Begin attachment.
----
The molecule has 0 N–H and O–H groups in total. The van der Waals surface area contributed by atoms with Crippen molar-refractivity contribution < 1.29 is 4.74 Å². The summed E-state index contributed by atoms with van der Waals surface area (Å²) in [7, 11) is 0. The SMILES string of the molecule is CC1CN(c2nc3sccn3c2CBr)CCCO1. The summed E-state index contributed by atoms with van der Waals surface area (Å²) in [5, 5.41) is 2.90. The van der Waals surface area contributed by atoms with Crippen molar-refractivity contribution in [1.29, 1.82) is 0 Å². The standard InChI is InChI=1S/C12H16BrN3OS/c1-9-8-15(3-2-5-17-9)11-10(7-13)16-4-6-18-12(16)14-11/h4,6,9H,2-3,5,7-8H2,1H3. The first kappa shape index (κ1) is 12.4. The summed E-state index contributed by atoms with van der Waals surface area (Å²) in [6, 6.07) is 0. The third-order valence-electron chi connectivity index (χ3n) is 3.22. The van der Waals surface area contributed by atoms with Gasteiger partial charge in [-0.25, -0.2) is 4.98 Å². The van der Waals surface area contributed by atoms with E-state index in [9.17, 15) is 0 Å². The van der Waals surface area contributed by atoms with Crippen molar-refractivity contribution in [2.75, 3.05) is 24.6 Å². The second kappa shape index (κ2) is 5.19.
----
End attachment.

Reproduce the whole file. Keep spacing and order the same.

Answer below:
The molecule has 0 N–H and O–H groups in total. The van der Waals surface area contributed by atoms with Crippen molar-refractivity contribution < 1.29 is 4.74 Å². The summed E-state index contributed by atoms with van der Waals surface area (Å²) in [7, 11) is 0. The SMILES string of the molecule is CC1CN(c2nc3sccn3c2CBr)CCCO1. The summed E-state index contributed by atoms with van der Waals surface area (Å²) in [5, 5.41) is 2.90. The van der Waals surface area contributed by atoms with Crippen molar-refractivity contribution in [1.29, 1.82) is 0 Å². The standard InChI is InChI=1S/C12H16BrN3OS/c1-9-8-15(3-2-5-17-9)11-10(7-13)16-4-6-18-12(16)14-11/h4,6,9H,2-3,5,7-8H2,1H3. The first kappa shape index (κ1) is 12.4. The summed E-state index contributed by atoms with van der Waals surface area (Å²) in [6, 6.07) is 0. The third-order valence-electron chi connectivity index (χ3n) is 3.22. The van der Waals surface area contributed by atoms with Gasteiger partial charge in [-0.25, -0.2) is 4.98 Å². The van der Waals surface area contributed by atoms with E-state index in [9.17, 15) is 0 Å². The van der Waals surface area contributed by atoms with Crippen molar-refractivity contribution in [2.75, 3.05) is 24.6 Å². The second kappa shape index (κ2) is 5.19.